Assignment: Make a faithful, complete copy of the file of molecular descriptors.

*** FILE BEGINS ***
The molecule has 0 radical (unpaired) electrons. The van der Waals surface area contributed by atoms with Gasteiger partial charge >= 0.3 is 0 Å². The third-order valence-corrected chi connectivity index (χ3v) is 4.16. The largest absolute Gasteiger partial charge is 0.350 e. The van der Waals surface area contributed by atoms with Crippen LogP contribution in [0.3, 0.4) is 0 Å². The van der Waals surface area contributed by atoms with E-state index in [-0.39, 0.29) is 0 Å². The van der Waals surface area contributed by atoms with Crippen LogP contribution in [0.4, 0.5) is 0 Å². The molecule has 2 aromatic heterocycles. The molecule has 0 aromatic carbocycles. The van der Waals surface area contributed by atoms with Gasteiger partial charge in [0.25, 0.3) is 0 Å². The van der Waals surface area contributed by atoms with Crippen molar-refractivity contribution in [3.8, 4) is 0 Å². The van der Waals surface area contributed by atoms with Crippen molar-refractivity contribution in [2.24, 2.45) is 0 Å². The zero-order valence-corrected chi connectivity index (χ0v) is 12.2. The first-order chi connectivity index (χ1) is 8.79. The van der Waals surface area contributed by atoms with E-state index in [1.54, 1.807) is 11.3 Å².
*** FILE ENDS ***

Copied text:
The molecule has 0 radical (unpaired) electrons. The van der Waals surface area contributed by atoms with Gasteiger partial charge >= 0.3 is 0 Å². The third-order valence-corrected chi connectivity index (χ3v) is 4.16. The largest absolute Gasteiger partial charge is 0.350 e. The van der Waals surface area contributed by atoms with Crippen LogP contribution in [0.3, 0.4) is 0 Å². The van der Waals surface area contributed by atoms with E-state index in [-0.39, 0.29) is 0 Å². The van der Waals surface area contributed by atoms with Crippen LogP contribution in [0.4, 0.5) is 0 Å². The molecule has 2 aromatic heterocycles. The molecule has 0 aromatic carbocycles. The van der Waals surface area contributed by atoms with Gasteiger partial charge in [0.25, 0.3) is 0 Å². The van der Waals surface area contributed by atoms with Crippen molar-refractivity contribution in [3.8, 4) is 0 Å². The van der Waals surface area contributed by atoms with Crippen molar-refractivity contribution in [2.24, 2.45) is 0 Å². The zero-order valence-corrected chi connectivity index (χ0v) is 12.2. The first-order chi connectivity index (χ1) is 8.79. The van der Waals surface area contributed by atoms with E-state index in [1.54, 1.807) is 11.3 Å².